A public ancillary fund is a vehicle for public philanthropy. It is simple and quick to set up, and it offers tax deductions to donors and tax exemptions for income earned by the fund – as long as they meet a few requirements.
Ancillary funds are special funds that provide a link between people who want to give and organisations that can receive tax-deductible donations (these organisations are known as deductible gift recipients, or DGRs). They may be public or private, and they provide money, property or benefits to DGRs.
What is a public ancillary fund?
A public ancillary fund, or public AF, is a communal philanthropic structure established by a will or trust deed for the purpose of making distributions to DGRs that are not ancillary funds. A public ancillary fund is itself a DGR and is therefore eligible for income tax exemptions.
Benefits of public ancillary funds
A public ancillary fund can be used as a vehicle for public philanthropy, to provide opportunities for donors to obtain tax deductions, and to obtain income tax exemptions on income earned by the fund – including capital gains.
The trustee of a public ancillary fund must be a corporation, not individuals.
The majority of directors of the corporation must be “responsible persons”; that is, individuals who have a degree of responsibility to the general community (e.g. church authorities, school principals, solicitors, doctors, members of parliament).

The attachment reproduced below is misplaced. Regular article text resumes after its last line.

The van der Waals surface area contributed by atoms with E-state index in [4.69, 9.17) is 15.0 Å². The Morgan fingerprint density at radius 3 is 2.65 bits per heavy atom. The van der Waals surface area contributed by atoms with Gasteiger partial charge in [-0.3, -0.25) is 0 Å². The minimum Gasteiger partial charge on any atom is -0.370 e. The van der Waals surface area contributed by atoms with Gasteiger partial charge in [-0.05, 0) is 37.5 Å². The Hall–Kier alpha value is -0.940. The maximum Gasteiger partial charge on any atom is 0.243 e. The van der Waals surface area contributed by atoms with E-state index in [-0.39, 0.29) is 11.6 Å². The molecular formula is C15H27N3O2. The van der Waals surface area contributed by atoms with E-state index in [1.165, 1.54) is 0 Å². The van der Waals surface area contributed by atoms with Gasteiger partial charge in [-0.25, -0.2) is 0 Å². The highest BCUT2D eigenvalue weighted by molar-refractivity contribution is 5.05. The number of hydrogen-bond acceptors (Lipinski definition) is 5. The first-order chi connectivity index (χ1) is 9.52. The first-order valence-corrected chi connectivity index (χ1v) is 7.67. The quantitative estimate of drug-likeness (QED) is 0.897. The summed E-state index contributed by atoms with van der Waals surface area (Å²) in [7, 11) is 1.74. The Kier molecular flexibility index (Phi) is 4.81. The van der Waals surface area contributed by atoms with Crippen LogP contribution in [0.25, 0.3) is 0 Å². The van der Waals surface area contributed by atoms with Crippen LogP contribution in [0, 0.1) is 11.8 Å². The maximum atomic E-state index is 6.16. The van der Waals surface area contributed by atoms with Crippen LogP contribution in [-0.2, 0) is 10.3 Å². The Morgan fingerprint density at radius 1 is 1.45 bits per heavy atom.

Other features of public ancillary funds
Public ancillary funds have the following additional features and requirements:
- The fund must invite the public to make donations and the public must in fact contribute (this is not a requirement of private ancillary funds).
- Generally, every year the fund must distribute to DGRs at least 4% of the fund’s net assets. If the expenses of the fund are paid out of the fund, the fund must distribute at least $8,800. No distribution is required during the year of establishment or the next four financial years.
- The fund must have its financial statements audited every year. If its revenue and assets are less than $1 million, an audit is not necessary, but a review is required.
- The fund must have a formal investment strategy.
- Generally, public ancillary funds cannot borrow money, must maintain investments on an arm’s-length basis, and must not provide assistance to related parties or acquire assets from them (other than by way of gift).
If you’d like to explore the establishment of a public ancillary fund, please contact the Moores not-for-profit team on (03) 9843 2158 or firstname.lastname@example.org.
They would be happy to provide more detailed advice tailored to your circumstances and objectives, and assist with the establishment of a public ancillary fund.
Disclaimer: This help sheet has been prepared by Moores, not-for-profit legal advisers. It provides a general guide and should not be relied on as (or in substitution for) legal advice.